They tore down the scutcheons bearing the of the fansily of Caraffa.

Presc Scupper-hose (skup'er-höz), n. A leather Scurry (skur’ri), v. i. (Comp. scur, skir, scour.] pipe attached to the mouth of the scuppers

2. In anc. arch. the shield or plate To move rapidly; to hasten away or along; of the lower deck of a ship to prevent the to hurry.

door, from the centre of which hung water from entering:

door handle.-3. The ornamental cove Scupper-nail (skup'er-nál), n. A nail with

He commanded the horsemen of the Numidians to

frame to a key-hole.-4. A name-plate, a scurry to the trenches.

North. a very broad head for covering a large sur

a coffin, pocket-knife, or other object. face of the scupper-hose.

Scurry (skur'ri), n. Hurry; haste; impetu- Scutcher (skuch'er), n. 1. One who scute Scuppernong (skup'er-nong), n. The Ameosity

2. An implement or machine for scute In a scurvy man

fibre. rican name for a species of grape, supposed Scurvily (skėr'vi-li), adv.

See SCUTCH, v.t. ner; basely; meanly; with coarse and vulgar Scute (skūt), n. (L. scutum, a buck to be a variety of Vitis vulpina, cultivated and found wild in the Southern States. It incivility.

1. A small shield. Gascoigne.-2. A se is said to have come from Greece.

The clergy were never inore learned, or so scur. as of a reptile. See SCUTUM.-3. An and vily treated

Swift. Scupper-plug (skup'ér-plug), n. A plug to

French gold coin of the value of 38 stop a scupper.

Scurviness (skėr' vi-nes), n. The state of sterling Scur (sker), v.i. To move hastily; to scour. being scurvy; meanness; vileness.

Scutel (skū'tel), n. Same as Scutellum (Obsolete or provincial.]

Scurvy (skėr'vi), n. (From scurf (which see).] Scutella (skū-tel'la), n. pl. Scutellæ The light shadows

A disease essentially consisting in a de- tellē). [L., a salver, dim, of scutra, a t That in a thought scur o'er the fields of corn. praved condition of the blood, which chiefly One of the horny plates with which the

Beau. & FI.

affects sailors and such as are deprived for of birds are generally more or less cove Scurf (skerf), n. (O.E. also scorf, scrof, A. Sax. a considerable time of fresh provisions and especially in front. 8curf, Icel. skurfur (pl.), Dan. skurv, Sw. a due quantity of vegetable food. It is char- Scutellaria (skū-tel-lā'ri-a), n. [L. scut skorf, G. schorf, scurf.] 1. A material com- acterized by livid spots of various sizes, a salver, in allusion to the form of posed of minute portions of the dry external sometimes minute and sometimes large, calyx. ) A genus of herbaceous anı scales of the cuticle. These are, in moderate paleness, languor, lassitude, and depression or perennials, natives of many diff quantity, continually separated by the fric- of spirits, general exhaustion, pains in the parts of the world, nat. order Lab tion to which the surface of the body is sub- limbs, occasionally with fetid breath, spungy They are erect or decumbent, with ject, and are in due proportion replaced by and bleeding gums, and bleeding from al- toothed, sometimes pinnatifid leaves, others deposited on the inner surface of the most all the mucous membranes. It is whorled or spiked blue, violet, scarl cuticle. Small exfoliations of the cuticle, much more prevalent in cold climates than yellow flowers. There are two British or scales like bran, occur naturally on the in warm. Fresh vegetables, farinaceous sub- cies, S. galericulata and S. minor, k scalp, and take place after some eruptions stances, and brisk fermented liquors, good by the common name of skull-cap. on the skin, a new cuticle being formed un- air, attention to cleanliness, and due exer- grow on the banks of rivers and lakes derneath during the exfoliation. When scurf cise, are among the principal remedies; but in watery places. separates from the skin or scalp in unna- the most useful article, both as a preventa- Scutellate, Scutellated (skū'tel-lāt, tural quantities, it constitutes the disease tive and as a curative agent, is lime or le- tel-lat-ed), a. [See SCUTELLA.] Fo: called pityriasis, which, when it affects mon juice.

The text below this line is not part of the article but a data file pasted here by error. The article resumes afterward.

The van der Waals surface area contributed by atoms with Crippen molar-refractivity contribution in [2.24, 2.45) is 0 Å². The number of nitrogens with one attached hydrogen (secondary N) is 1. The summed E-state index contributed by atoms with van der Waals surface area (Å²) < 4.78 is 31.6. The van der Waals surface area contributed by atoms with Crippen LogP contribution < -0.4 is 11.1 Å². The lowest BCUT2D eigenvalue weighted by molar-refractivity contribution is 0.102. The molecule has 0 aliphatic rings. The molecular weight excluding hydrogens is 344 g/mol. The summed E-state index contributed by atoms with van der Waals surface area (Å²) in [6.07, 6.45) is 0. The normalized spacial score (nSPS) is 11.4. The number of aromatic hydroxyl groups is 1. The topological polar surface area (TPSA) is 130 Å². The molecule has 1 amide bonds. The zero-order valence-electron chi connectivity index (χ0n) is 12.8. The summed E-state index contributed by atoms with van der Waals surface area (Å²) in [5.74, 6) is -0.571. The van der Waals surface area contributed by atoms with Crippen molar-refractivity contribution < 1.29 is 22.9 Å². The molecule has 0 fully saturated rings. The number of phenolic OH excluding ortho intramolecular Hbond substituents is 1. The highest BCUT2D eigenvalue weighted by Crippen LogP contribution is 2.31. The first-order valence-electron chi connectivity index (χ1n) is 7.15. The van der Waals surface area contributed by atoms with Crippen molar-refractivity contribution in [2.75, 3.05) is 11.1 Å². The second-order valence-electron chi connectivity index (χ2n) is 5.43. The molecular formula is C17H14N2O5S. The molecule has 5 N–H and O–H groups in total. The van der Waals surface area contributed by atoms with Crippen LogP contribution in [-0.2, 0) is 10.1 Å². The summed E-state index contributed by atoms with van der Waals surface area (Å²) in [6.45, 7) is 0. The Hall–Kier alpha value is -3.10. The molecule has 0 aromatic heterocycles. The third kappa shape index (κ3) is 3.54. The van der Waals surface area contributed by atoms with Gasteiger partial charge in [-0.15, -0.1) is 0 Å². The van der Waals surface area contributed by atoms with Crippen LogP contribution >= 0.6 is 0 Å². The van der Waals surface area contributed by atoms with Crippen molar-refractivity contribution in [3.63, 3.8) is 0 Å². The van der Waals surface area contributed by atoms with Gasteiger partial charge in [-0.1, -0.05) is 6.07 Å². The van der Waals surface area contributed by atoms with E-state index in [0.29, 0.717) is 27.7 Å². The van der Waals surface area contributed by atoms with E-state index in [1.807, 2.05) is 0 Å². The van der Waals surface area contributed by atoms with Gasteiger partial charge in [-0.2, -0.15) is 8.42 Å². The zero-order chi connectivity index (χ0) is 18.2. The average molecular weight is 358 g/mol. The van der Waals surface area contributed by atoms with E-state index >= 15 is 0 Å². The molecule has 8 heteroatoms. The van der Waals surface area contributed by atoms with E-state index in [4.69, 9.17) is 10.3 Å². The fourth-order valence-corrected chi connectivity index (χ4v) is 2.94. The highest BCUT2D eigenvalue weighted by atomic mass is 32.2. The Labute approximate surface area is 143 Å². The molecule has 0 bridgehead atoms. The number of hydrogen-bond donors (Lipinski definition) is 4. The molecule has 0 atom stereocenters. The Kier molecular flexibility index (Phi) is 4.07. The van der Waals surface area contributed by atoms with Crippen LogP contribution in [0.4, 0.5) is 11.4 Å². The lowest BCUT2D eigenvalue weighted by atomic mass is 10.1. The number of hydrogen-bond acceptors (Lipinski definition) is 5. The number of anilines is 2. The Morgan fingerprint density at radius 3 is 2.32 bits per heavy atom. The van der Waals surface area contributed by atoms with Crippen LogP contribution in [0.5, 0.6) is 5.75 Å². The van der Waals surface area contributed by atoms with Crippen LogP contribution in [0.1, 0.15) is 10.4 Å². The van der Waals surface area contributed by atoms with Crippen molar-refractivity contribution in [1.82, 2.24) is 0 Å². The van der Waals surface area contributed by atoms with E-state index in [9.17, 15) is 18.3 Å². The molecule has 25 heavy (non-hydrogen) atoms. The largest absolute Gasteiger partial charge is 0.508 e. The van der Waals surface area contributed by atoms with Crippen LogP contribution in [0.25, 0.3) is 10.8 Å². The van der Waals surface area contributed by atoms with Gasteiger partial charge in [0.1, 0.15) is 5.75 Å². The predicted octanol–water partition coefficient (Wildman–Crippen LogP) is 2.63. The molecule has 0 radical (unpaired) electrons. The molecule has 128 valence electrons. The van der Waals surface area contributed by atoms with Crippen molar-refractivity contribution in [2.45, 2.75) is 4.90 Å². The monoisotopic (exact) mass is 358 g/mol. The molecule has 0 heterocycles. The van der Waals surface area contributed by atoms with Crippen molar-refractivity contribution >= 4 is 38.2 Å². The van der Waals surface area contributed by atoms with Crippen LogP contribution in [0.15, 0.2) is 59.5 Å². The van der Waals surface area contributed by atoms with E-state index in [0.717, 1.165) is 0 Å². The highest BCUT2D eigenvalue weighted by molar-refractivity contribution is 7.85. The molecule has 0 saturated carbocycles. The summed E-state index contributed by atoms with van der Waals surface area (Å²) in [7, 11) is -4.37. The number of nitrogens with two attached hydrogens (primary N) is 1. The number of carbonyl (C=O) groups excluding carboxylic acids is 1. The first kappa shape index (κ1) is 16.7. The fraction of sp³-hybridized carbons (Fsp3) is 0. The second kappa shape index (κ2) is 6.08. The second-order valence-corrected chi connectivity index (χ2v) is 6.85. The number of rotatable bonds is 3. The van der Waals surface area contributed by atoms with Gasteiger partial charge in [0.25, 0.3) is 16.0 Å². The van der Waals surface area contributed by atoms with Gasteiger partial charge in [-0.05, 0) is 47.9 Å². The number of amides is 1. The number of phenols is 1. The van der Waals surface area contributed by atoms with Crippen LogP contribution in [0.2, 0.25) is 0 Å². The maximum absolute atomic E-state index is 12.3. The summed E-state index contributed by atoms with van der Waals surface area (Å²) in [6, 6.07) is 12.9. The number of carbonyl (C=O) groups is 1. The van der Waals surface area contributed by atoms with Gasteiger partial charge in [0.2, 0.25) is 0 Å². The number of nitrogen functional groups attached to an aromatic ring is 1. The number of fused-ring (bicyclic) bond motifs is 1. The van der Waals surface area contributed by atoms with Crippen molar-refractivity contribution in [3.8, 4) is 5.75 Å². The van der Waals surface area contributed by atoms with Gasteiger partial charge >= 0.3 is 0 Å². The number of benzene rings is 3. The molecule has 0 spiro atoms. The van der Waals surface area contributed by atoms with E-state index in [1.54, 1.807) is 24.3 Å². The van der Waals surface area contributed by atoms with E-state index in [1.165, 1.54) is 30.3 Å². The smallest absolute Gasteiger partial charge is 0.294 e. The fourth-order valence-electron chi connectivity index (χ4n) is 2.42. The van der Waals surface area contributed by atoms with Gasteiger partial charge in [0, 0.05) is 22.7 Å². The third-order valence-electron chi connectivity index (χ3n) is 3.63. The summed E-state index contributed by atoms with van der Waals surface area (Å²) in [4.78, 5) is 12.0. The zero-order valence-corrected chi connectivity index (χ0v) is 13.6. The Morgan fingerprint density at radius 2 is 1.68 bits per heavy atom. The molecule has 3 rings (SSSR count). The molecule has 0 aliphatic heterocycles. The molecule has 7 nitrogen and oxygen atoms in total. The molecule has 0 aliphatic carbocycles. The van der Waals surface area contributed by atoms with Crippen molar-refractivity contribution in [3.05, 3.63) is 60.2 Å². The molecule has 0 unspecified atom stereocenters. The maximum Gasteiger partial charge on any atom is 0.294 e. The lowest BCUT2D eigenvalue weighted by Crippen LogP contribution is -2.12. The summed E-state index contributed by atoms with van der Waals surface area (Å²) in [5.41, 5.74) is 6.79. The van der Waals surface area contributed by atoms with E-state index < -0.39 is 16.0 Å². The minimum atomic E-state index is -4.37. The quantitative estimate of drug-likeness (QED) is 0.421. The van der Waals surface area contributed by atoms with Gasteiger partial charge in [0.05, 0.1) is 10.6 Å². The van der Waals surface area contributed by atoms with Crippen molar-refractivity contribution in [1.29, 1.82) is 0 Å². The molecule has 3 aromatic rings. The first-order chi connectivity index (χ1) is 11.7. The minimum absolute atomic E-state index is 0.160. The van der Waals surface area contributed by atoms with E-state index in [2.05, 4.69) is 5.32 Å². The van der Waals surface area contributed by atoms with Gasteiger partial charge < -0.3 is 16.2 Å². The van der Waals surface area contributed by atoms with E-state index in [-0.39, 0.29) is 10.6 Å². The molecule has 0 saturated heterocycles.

like a plate or platter; divided into children, is known by the name of dandruff. Scurvy (sker'vi), a. 1. Scurfy: covered or plate-like surfaces; as, the scutellated Her crafty head

affected by scurf or scabs; scabby; diseased of a sturgeon. Woodward. Was overgrown with scurf and filthy scald. with scurvy.

Scurvy or scabbed.' Lev. Scutellidæ (skū-tel'i-dē), n. pl. [L. 8cu

Spenser. xxi. 20.-2. Vile; mean; low; vulgar; worth- a saucer, and Gr. eidos, resemblance 2. The soil or foul remains of anything ad- less; contemptible; as, a scurvy fellow. family of radiated animals, belonging t herent. [Rare.)

A very scurvy tune to sing at a man's class Echinodermata and order Echi The scurf is worn away of each committed crime. funeral.' Shak. “That scurvy custom of having a shell of a circular or elliptic

Dryden. taking tobacco.' Swift.-3. Offensive; mis- frequently very depressed. The ambu 3. Anything adhering to the surface.

chievous; malicious; as, a scurvy trick. are so arranged as to bear some resemb There stood a hill whose grisly top

Nay, but be prated

to the petals of a flower. There are Shone with a glossy scurf.

Milton. And spoke such scurvy and provoking terms genera and species, both recent and
Against your honour.